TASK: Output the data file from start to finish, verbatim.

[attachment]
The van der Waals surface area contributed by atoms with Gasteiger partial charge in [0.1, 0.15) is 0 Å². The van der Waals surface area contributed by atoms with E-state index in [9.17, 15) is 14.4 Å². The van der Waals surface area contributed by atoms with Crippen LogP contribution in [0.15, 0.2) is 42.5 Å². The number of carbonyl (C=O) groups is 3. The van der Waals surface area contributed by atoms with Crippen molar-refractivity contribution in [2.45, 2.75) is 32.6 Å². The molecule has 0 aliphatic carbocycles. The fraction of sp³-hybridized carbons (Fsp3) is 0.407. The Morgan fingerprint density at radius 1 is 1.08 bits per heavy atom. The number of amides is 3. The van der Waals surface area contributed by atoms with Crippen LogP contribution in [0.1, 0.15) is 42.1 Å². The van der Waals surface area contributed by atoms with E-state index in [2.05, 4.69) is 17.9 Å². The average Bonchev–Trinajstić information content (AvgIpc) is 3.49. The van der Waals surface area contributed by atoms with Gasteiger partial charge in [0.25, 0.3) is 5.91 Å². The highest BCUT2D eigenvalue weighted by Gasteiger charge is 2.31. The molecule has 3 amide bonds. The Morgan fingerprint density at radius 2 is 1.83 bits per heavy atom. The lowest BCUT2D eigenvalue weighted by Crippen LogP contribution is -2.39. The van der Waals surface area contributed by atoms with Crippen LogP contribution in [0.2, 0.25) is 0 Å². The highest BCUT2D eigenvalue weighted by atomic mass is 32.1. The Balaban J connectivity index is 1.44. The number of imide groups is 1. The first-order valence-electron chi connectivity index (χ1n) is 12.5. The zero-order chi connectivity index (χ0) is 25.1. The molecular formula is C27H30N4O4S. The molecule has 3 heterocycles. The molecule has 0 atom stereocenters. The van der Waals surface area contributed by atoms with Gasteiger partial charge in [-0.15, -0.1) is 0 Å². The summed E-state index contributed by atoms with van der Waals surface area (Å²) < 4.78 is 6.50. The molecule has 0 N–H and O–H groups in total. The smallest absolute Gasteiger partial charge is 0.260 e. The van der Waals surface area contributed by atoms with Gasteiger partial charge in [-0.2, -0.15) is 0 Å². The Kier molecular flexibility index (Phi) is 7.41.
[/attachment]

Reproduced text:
The van der Waals surface area contributed by atoms with Gasteiger partial charge in [0.1, 0.15) is 0 Å². The van der Waals surface area contributed by atoms with E-state index in [9.17, 15) is 14.4 Å². The van der Waals surface area contributed by atoms with Crippen LogP contribution in [0.15, 0.2) is 42.5 Å². The number of carbonyl (C=O) groups is 3. The van der Waals surface area contributed by atoms with Crippen molar-refractivity contribution in [2.45, 2.75) is 32.6 Å². The molecule has 0 aliphatic carbocycles. The fraction of sp³-hybridized carbons (Fsp3) is 0.407. The Morgan fingerprint density at radius 1 is 1.08 bits per heavy atom. The number of amides is 3. The van der Waals surface area contributed by atoms with Crippen LogP contribution in [0.1, 0.15) is 42.1 Å². The van der Waals surface area contributed by atoms with E-state index in [2.05, 4.69) is 17.9 Å². The average Bonchev–Trinajstić information content (AvgIpc) is 3.49. The van der Waals surface area contributed by atoms with Gasteiger partial charge in [0.25, 0.3) is 5.91 Å². The highest BCUT2D eigenvalue weighted by Gasteiger charge is 2.31. The molecule has 3 amide bonds. The Morgan fingerprint density at radius 2 is 1.83 bits per heavy atom. The lowest BCUT2D eigenvalue weighted by Crippen LogP contribution is -2.39. The van der Waals surface area contributed by atoms with Crippen LogP contribution in [0.2, 0.25) is 0 Å². The highest BCUT2D eigenvalue weighted by atomic mass is 32.1. The Balaban J connectivity index is 1.44. The number of imide groups is 1. The first-order valence-electron chi connectivity index (χ1n) is 12.5. The zero-order chi connectivity index (χ0) is 25.1. The molecular formula is C27H30N4O4S. The molecule has 3 heterocycles. The molecule has 0 atom stereocenters. The van der Waals surface area contributed by atoms with Gasteiger partial charge in [-0.15, -0.1) is 0 Å². The summed E-state index contributed by atoms with van der Waals surface area (Å²) < 4.78 is 6.50. The molecule has 0 N–H and O–H groups in total. The smallest absolute Gasteiger partial charge is 0.260 e. The van der Waals surface area contributed by atoms with Gasteiger partial charge in [-0.2, -0.15) is 0 Å². The Kier molecular flexibility index (Phi) is 7.41.